was centered about 250 nm south of Manzanillo, Mexico, at this time.
  This intensity was maintained until 1500 UTC when a weakening trend
  began.  During Carlotta's peak, the hurricane's CDO had the classic
  "buzzsaw" appearance characteristic of many of the most intense
  hurricanes, and a 17-nm diameter eye.  The "buzzsaw" is typified by a
  sharp-edged and symmetrical CDO with a pinpoint eye and uniform intense
  convection.   According to an associate, Patrick Hoareau, Carlotta's
  130-kt peak makes it the second most intense June Eastern Pacific
  hurricane on record, after 1973's Hurricane Ava.   (Note:  According
  to TPC/NHC's monthly summary on their website, the peak MSW for
  Carlotta has been increased to 135 kts on 21 Jun, making Carlotta
  a very strong Category 4 hurricane on the Saffir/Simpson scale,
  almost a Category 5.)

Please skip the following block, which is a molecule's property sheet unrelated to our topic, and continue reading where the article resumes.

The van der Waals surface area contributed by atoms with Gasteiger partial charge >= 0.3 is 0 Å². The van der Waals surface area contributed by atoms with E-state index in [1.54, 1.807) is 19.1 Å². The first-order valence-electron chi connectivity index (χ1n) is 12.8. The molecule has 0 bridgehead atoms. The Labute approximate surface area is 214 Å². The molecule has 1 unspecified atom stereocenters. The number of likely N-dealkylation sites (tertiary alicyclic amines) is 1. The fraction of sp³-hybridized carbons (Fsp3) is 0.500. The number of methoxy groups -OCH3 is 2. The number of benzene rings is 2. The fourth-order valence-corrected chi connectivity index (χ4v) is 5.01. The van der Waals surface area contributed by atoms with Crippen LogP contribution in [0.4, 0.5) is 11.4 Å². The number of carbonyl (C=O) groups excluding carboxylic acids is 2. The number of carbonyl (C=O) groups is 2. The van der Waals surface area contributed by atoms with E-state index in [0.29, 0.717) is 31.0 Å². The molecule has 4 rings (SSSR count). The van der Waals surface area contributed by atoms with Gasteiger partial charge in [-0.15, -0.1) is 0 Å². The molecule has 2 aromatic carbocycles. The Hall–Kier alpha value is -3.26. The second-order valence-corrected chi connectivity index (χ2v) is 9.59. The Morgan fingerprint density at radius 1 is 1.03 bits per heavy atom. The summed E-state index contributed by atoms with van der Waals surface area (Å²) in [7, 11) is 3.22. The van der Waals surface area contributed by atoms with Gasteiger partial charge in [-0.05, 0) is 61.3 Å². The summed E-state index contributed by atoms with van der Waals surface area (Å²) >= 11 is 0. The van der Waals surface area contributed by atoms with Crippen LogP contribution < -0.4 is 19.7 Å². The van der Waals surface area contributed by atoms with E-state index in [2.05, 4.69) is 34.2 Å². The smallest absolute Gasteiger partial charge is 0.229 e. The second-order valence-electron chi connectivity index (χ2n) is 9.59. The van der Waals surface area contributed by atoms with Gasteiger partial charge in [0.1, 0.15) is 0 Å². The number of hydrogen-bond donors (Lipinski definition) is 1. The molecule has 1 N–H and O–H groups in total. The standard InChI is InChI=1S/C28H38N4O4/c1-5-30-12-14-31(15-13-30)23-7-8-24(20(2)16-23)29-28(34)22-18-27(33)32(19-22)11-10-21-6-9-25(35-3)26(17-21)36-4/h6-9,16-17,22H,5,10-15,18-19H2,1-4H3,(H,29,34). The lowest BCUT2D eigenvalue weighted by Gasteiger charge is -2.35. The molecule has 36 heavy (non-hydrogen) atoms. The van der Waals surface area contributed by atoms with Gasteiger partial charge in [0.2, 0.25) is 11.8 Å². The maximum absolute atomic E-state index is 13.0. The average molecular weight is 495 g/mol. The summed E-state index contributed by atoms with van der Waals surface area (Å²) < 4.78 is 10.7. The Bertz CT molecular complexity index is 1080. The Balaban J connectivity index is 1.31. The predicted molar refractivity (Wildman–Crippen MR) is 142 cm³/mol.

Carlotta slowly weakened through the 21st as it turned slightly
  more to the northwest around the periphery of a ridge to its north
  and entered cooler waters.   Northeasterly shear also began to impinge
  on the system, and Carlotta's superb structure and strong convection 
  deteriorated steadily, as did its eye.   The cyclone fluctuated in
  intensity on the 22nd; it weakened below major hurricane status (100 kt
  or greater winds) at 0900 UTC, re-attained 100 kts at 1500 UTC, and
  weakened again to 95 kts by 2100 UTC.    Carlotta's forward motion
  increased slightly beginning on the 23rd, a day in which various model
  outputs suggested the system could pose a threat to Baja California,
  though the weakening trend and its small size argued against it.   A
  trough extending southward from a 500-mb LOW off California was
  expected to maintain Carlotta's northwesterly track.  Though Carlotta
  was on its way out, it maintained hurricane status through the 23rd and
  into the 24th.     Even in its weakening stage, Carlotta remained
  remarkably well-organized, with a persistent, compact CDO that seemed 
  atypical of a decaying hurricane.
     A tropical storm watch was issued for Baja California south of Cabo